I’m over the moon to have had the chance to interview the very wonderful Pattie Brynn. In the fall of 2010 she was Diagnosed with Systemic Lupus Erthematosus (SLE). She was soon thereafter diagnosed with a variety of other illnesses. Blogging can be a very powerful tool and in her case, she used it wisely to her advantage. Take a moment to read her interview here and then a few more moments exploring her inspirational blog LupusInterrupted.com.
TBN – Why did you first decide to create a blog around your Chronic Illness?
Pattie Brynn: About six months after my initial Lupus diagnosis, I realized that this was going to be a complex and “scientifiky” kind of journey, so I thought that perhaps it would be best to create a place for my family and friends to simply “click” and one-stop-shop for all the in-the-know they could ever want…
…and they didn’t read it. Two years later…my dad doesn’t realize the severity of my issues and most of my extended family (cousins, aunt, uncles…) don’t even know what it is that I have. Buggernackles.
…and my some of my friends of good health and “normalcy” didn’t care. At all. Double buggernackles.
Reality kind of ninja-kicked me upside the head with a very invaluable lesson: They don’t have to. Who is reading it, then? Those who need it, of course. I hit an entirely different target market than I’d originally sought and the blog has evolved from a kind of “memo” to one of sharing information, knowledge and resources.
TBN – How has blogging helped you with your struggles with your illness(es)?
Pattie Brynn: I like the (es) in parenthesis. Once you have an autoimmune disease, it’s like the other diseases get all jealous and want to come out and play. I’ve received three other diagnoses of syndromes and/or diseases since… and that’s on top of the Type 2 diabetes I’d already had since being clinically diagnosed after the Great 2-for-1 Special (delivery of twins) of 2007.
By blogging, I’ve realized that I’ve hit a vein of people who appreciate the wit, sarcasm and humour that I can inject into writing about things that we’ve all been taught: “If you don’t have anything nice to say…” to not talk about it. I write it real, raw and even use language that is more becoming of a sailor or an old-school mechanic. Y’know what? That’s the reality. There ain’t no purple painted ponies pooping butterflies jacked up on SugarSmacks in the world of autoimmune disease. It sucks ass. A lot. And, I can share that in a very therapeutic forum: People read it AND they *get it*. It gives validation to the struggles I endure when someone messages me with sentiments such as, “You put into words what I think every day….”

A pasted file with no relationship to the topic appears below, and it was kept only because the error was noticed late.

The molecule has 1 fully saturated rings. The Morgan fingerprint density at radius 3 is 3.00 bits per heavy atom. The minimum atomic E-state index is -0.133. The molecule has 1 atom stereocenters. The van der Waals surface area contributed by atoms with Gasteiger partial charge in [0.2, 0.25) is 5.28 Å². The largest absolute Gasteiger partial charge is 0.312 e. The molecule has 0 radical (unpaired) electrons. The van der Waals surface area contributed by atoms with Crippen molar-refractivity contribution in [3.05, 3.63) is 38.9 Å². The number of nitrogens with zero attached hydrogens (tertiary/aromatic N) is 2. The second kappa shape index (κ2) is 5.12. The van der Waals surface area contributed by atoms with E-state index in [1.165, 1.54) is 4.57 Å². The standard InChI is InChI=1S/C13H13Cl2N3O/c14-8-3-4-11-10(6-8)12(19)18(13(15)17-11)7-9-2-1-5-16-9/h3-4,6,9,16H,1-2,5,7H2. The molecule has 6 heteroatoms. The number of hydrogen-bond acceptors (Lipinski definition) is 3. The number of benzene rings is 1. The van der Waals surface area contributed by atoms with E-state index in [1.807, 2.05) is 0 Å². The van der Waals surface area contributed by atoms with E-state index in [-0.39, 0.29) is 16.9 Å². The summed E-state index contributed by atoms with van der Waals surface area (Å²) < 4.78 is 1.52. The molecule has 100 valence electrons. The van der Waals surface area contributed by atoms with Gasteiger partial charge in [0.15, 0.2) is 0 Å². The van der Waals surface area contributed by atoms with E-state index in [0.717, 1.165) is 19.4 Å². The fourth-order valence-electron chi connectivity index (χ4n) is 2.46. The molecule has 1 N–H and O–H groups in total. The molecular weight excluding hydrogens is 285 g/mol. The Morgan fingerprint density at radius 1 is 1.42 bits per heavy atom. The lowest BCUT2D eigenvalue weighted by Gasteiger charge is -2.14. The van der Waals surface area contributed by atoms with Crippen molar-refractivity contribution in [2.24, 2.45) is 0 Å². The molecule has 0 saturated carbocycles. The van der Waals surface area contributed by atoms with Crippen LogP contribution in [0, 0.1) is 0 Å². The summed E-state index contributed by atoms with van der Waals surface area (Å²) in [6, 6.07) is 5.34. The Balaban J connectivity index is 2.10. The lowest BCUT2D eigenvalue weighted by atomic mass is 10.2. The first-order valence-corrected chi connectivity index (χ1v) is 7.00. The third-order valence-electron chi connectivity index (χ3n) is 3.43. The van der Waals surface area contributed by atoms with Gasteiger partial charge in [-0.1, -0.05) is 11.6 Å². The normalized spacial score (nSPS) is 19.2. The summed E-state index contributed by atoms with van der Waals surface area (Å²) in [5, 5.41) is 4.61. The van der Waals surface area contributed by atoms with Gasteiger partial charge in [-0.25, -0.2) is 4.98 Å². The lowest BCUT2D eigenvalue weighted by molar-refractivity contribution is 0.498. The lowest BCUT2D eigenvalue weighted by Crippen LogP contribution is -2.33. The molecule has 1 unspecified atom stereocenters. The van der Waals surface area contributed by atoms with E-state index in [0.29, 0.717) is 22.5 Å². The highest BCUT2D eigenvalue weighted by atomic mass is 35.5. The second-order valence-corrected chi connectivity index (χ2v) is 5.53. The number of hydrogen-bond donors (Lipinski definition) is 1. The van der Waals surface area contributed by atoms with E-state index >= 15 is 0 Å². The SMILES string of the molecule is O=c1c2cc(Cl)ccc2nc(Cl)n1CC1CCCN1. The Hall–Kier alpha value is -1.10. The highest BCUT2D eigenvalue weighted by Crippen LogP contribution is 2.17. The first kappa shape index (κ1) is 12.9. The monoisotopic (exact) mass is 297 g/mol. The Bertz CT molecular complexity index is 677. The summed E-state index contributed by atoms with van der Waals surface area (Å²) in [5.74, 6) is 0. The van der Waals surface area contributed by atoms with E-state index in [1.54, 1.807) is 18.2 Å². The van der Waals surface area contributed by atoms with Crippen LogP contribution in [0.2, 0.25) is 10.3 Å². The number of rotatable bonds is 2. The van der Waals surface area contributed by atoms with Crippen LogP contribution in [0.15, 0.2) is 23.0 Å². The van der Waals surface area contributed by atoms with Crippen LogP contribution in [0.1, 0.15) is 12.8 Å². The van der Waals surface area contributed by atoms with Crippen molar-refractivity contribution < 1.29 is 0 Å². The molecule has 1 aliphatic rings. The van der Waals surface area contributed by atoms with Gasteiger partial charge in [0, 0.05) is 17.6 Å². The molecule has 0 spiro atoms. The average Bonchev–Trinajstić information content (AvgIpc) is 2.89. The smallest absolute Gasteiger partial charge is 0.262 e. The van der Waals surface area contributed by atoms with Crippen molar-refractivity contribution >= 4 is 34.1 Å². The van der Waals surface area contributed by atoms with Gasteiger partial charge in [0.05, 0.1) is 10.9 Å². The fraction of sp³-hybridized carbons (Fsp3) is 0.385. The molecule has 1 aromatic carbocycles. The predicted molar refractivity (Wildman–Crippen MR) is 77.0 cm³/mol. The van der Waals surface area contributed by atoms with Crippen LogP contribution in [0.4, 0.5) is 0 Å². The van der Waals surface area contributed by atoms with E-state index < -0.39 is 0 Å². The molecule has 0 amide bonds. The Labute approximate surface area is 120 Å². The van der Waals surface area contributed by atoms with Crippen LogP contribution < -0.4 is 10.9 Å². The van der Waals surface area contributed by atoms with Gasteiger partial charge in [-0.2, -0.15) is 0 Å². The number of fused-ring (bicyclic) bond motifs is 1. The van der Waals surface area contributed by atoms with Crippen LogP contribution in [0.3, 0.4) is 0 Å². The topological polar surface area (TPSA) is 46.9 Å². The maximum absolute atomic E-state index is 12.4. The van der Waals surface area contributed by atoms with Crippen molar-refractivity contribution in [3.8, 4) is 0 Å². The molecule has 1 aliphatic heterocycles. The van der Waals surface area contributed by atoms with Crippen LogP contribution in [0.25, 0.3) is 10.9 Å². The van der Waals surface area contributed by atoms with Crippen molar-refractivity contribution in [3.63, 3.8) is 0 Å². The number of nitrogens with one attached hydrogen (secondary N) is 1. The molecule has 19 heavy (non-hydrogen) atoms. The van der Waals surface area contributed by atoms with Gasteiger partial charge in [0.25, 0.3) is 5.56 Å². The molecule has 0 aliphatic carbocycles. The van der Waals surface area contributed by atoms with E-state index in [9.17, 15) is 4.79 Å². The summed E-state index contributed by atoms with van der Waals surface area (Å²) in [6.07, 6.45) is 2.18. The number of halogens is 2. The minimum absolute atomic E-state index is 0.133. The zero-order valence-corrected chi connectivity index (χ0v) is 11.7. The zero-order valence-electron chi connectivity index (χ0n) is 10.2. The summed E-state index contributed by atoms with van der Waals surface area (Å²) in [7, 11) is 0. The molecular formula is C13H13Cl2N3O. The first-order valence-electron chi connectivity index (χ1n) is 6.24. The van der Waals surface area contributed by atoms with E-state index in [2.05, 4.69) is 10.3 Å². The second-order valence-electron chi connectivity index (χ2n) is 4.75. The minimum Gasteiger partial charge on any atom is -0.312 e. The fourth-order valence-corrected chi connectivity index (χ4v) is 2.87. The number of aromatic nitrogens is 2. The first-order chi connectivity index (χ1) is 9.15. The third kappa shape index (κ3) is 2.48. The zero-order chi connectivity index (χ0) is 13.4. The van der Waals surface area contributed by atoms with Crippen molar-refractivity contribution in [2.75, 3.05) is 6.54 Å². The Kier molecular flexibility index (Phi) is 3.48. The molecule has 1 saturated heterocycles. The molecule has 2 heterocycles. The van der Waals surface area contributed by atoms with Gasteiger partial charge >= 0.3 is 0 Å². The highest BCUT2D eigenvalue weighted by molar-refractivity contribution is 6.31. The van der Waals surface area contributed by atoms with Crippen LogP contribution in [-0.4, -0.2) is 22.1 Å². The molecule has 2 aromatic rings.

If I can validate even one person in the chronically afflicted community…my transparency of writing makes enduring what I do all that more justified.
TBN – What are some hidden truths that you have brought to light through your blog about your illness, or illness in general?
Hidden truth #1: You know more chronically afflicted people than you think.
According to the Public Health Agency of Canada: “In Canada, three out of five Canadians older than 20 years of age have a chronic disease and four out of five people are at risk.” Three out of five. Pick your five closest friends. Yup. [PHAC, September 19, 2011, Canada Signs UN Declaration on Preventing and Controlling Chronic Diseases]
Hidden truth #2: We are literally hidden…I refer to “invisible illness” because people can’t always see that you’re sick.
Sometimes? Even when you are really, really sick. I’m certain that’s why awareness bands, t-shirts, soaps-on-a-rope exist: How else are people going to “see” you?? I’ve deduced that with all the syndromes and diseases I have, I could wear an awareness t-shirt for 9 days before needing to do laundry. *ponders*
Hidden truth #3: You really do need to own your shit.
I think what makes my writings so applicable to other people’s journeys is that I can write about the nitty gritty…the evil hounds-of-hell pain…the awesome *happyspazzydance* of good times…because I am the ONLY person who can control what I do with my disease(s). I can blame my mother, my circumstances or, hell, even my fourth grade teacher…but only I can hold accountability for my health.
I quit smoking. *fistpumps* I got off my ass and have been going to the gym for weight training and cardio. I’ve researched nutrition changes I recently made for myself. I’m studying a Chartered Herbalism program because I want to find complimentary therapies other than taking anti-malarials, anti-epileptics and the like. I don’t Whine-1-1.
TBN – What inspired you to start the amazing movement “The #gladitude project!“?
Pattie Brynn: Precisely because of theWhine-1-1.
Call the Whaaaaaaaaaaaambulance!
I’ve left more forums and groups in the past two years that I belong to currently. Why? Venting is awesome. Doing something to help you is even more awesome. Complaining incessantly is akin to going to the dentist. Or, nails down a chalkboard. Whichever.
In a community where people continually meme “…but my illness doesn’t have ME….” …there are many who enable themselves with this secondary illness called, “The Eeyore Sndrome.” True story.
Ergo, I felt the need to create a concept by which people could relate to in order to find something positive in an otherwise often dreary journey. It’s not purple painted ponies. It’s not “gratitude”, which is something that relates to the bigger concepts (like family, spouses, home, etc) that we all cherish no matter what.
No, when things get bad (and they can, indeed, get really, really bad…) I make a choice: Do I wallow in the dangerous cyclical vortex of depression, or do I find even ONE small thing that I’m going to be glad I saw/noticed/heard/witnessed? It’s a hard habit to break, wallowing. It’s much more comfy and takes much less work. BUT: If people are going to continue to permit me the balance of writing about good days and bad days…I simply cannot afford to NOT choose to find focus on the “little things.” By sharing our small finds…we encourage and inspire others to do the same. It’s an attitude. And you can be badass. Win-Win.
Bonus? This works for chronically afflicted AND our able-bodied, healthy communities.